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How can I see the hidden files in Finder?

For instance, if I have a file named: .something is is not listed.

Right now I have to open the terminal and type ls -la.

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You can use this keyboard shortcut. It works for me on Lion, though YMMV. It's especially handy for "Open File..." dialogs produced by applications like browsers because I've found these do not observe the defaults write AppleShowAllFiles True flag. – chb Mar 14 '12 at 8:37
up vote 7 down vote accepted

Open a Terminal and enter:

defaults write AppleShowAllFiles TRUE

Then, relaunch Finder by typing:

killall Finder

To reverse that, just enter:

defaults write AppleShowAllFiles FALSE
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The better way I found is using an Automator service. So I can toggle directly from Finder menu without needing to launch an App

Toggling hidden files

Toggling Hidden Files:

To install just unzip, double click the file, you will be asked to install it, just click Install and then click Done.

Control+Click or Right-Click > Open

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The link doesn't work for me, and you don't explain HOW to add it to the Services Menu. Can you edit your question to include the information? – Canadian Luke Oct 20 '12 at 18:55
This service/app are essentially Run AppleScript Automator actions that wrap the defaults and killall calls in a dialog-driven ("Do you want to relaunch Finder?") workflow. – Daniel Beck Oct 20 '12 at 21:01

You can use this script toggle between states:

# check if hidden files are visible and store result in a variable
isVisible=”$(defaults read AppleShowAllFiles)”

# toggle visibility based on variables value
if [ "$isVisible" = FALSE ]
defaults write AppleShowAllFiles TRUE
defaults write AppleShowAllFiles FALSE

# force changes by restarting Finder
killall Finder

You can also download an Automator application which will toggle hidden file visibility here:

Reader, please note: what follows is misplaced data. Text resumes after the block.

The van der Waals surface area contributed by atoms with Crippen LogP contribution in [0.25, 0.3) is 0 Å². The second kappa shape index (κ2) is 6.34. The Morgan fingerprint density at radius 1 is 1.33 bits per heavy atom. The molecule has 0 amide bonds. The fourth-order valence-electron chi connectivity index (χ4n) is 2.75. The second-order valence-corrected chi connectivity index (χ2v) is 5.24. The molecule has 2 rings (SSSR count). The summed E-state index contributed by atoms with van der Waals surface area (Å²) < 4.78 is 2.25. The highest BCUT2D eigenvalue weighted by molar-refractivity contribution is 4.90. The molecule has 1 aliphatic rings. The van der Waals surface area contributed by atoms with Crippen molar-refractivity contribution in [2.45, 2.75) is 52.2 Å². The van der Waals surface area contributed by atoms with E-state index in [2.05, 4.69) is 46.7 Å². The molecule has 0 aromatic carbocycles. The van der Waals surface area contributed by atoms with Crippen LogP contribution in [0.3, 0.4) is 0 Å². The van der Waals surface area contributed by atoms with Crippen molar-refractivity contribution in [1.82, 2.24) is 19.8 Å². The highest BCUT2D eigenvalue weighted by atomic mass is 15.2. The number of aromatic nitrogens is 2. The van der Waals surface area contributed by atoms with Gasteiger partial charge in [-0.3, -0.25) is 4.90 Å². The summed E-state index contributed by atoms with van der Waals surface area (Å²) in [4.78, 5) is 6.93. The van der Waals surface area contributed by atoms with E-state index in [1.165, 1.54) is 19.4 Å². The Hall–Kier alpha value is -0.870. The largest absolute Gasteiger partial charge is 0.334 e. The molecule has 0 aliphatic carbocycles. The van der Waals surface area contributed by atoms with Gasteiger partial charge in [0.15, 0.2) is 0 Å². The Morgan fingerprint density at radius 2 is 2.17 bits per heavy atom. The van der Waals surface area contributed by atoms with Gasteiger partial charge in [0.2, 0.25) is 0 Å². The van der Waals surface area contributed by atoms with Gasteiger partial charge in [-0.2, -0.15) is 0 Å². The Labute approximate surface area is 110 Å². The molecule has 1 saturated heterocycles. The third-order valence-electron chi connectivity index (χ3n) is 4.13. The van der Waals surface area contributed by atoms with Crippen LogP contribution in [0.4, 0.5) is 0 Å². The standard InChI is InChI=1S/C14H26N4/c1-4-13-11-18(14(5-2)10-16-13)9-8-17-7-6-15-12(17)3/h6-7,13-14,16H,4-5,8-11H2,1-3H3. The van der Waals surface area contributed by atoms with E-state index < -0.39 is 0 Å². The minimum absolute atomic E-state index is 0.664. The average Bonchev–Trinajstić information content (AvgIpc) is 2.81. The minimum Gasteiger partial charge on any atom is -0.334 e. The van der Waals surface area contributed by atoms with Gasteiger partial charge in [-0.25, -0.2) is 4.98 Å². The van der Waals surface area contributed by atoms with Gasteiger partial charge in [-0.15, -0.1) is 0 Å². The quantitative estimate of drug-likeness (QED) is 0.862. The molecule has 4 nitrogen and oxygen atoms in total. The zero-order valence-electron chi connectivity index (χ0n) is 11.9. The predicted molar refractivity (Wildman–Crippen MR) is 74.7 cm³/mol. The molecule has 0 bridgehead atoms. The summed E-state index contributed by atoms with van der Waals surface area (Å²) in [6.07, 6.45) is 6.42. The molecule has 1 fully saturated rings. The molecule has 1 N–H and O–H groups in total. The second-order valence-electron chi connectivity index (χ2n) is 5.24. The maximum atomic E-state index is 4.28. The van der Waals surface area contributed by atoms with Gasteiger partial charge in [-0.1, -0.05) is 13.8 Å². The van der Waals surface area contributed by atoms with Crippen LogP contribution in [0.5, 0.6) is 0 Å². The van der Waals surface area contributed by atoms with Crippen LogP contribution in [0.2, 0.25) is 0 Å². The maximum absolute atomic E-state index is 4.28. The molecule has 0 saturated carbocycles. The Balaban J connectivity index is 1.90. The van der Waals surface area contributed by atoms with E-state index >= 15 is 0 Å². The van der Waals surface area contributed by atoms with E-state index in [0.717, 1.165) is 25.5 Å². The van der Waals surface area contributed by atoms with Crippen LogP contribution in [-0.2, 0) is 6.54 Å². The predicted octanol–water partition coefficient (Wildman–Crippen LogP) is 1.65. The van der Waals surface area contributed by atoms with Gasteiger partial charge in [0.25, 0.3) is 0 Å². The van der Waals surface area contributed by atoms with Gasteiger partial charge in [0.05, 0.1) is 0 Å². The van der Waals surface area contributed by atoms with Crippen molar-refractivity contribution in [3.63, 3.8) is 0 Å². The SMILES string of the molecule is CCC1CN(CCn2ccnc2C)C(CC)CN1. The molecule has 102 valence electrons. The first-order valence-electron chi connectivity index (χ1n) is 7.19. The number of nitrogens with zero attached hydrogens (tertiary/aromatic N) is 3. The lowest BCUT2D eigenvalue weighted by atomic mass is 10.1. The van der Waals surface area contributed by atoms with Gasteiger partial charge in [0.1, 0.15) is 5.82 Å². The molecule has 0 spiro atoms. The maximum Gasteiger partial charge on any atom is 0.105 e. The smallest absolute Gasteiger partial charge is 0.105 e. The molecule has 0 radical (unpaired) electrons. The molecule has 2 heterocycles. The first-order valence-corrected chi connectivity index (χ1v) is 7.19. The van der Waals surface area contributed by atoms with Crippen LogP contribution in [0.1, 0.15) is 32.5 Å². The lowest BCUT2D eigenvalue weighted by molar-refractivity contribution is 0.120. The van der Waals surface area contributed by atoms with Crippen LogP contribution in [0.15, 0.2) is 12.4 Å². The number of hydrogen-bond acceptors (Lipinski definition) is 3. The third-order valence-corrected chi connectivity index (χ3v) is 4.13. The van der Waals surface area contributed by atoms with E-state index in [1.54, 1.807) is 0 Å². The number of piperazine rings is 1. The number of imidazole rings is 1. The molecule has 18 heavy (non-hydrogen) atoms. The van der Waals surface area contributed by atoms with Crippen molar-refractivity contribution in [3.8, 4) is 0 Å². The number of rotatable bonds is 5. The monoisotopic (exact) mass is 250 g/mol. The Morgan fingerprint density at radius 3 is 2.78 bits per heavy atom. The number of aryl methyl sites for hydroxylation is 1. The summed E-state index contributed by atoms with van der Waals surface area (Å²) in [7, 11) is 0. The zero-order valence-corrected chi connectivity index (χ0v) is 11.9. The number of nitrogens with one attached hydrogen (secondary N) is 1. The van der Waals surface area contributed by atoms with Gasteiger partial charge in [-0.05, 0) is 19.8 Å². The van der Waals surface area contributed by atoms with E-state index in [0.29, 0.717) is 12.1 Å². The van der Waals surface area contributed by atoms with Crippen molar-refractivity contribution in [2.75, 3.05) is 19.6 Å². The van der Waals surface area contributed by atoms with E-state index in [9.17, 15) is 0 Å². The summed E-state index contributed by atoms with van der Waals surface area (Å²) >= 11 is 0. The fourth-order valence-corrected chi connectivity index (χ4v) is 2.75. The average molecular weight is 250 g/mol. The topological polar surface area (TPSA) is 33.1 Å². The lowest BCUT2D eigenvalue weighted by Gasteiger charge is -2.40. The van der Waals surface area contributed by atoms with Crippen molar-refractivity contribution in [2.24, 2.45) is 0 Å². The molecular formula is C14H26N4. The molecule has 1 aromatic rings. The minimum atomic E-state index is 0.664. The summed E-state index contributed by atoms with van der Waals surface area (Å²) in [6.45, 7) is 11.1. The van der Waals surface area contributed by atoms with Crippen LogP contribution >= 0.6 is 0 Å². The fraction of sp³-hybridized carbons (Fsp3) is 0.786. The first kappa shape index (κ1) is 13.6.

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It doesn't work on Mavericks. – Altaveron Oct 28 '13 at 8:00
for Mavericks use instead of – Antonio Oct 28 '13 at 12:21
It doesn't work too. Something wrong on if section. – Altaveron Oct 28 '13 at 12:51
With Mavericks, the default value is apparently 0; 0 and 1 work as values as well as TRUE, true, FALSE, false, yes, and no. So it is indeed the condition in the if statement that is the problem here. I'd rather use case here for the multiple possible values. – JyrgenN Aug 21 '14 at 7:25

You can also create alias for this to something that you can remember. Just add the following into your .bash_login:

alias show_hidden_files='defaults write AppleShowAllFiles TRUE && killall Finder';

alias hide_hidden_files='defaults write AppleShowAllFiles FALSE && killall Finder';
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Save this applescript into a service to make it available from the Finder menu. It will allow you to toggle hidden files on or off and when you relaunch Finder it will reopen to the directory you were previously in:

tell application "Finder"
    set windowTargets to target of Finder windows
end tell

set OnOff to do shell script "defaults read AppleShowAllFiles"
    if OnOff = "NO" or OnOff = "OFF" then
        set OnOffCommand to "defaults write AppleShowAllFiles ON"
        set OnOffCommand to "defaults write AppleShowAllFiles OFF"
    end if

    do shell script OnOffCommand
    delay 1

    tell application "Finder" to launch
    tell application "Finder"

    repeat with aTarget in windowTargets
        make new Finder window at aTarget
    end repeat
end tell
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